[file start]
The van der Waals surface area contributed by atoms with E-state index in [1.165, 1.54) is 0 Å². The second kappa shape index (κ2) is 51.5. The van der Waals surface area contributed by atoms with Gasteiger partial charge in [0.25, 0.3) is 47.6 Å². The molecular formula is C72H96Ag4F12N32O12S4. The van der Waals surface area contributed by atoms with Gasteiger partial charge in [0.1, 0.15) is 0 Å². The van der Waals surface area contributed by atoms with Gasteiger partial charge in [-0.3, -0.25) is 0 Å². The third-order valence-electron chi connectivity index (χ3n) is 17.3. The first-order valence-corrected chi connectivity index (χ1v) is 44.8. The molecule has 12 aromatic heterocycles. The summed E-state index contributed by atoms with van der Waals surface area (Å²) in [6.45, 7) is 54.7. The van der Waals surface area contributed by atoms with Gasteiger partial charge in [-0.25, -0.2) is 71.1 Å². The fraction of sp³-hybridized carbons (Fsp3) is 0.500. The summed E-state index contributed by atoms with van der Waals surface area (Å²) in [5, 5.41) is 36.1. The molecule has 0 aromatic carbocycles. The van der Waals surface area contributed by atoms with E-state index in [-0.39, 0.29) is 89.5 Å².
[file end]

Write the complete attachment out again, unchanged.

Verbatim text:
The van der Waals surface area contributed by atoms with E-state index in [1.165, 1.54) is 0 Å². The second kappa shape index (κ2) is 51.5. The van der Waals surface area contributed by atoms with Gasteiger partial charge in [0.25, 0.3) is 47.6 Å². The molecular formula is C72H96Ag4F12N32O12S4. The van der Waals surface area contributed by atoms with Gasteiger partial charge in [0.1, 0.15) is 0 Å². The van der Waals surface area contributed by atoms with Gasteiger partial charge in [-0.3, -0.25) is 0 Å². The third-order valence-electron chi connectivity index (χ3n) is 17.3. The first-order valence-corrected chi connectivity index (χ1v) is 44.8. The molecule has 12 aromatic heterocycles. The summed E-state index contributed by atoms with van der Waals surface area (Å²) in [6.45, 7) is 54.7. The van der Waals surface area contributed by atoms with Gasteiger partial charge in [-0.25, -0.2) is 71.1 Å². The fraction of sp³-hybridized carbons (Fsp3) is 0.500. The summed E-state index contributed by atoms with van der Waals surface area (Å²) in [5, 5.41) is 36.1. The molecule has 0 aromatic carbocycles. The van der Waals surface area contributed by atoms with E-state index in [-0.39, 0.29) is 89.5 Å².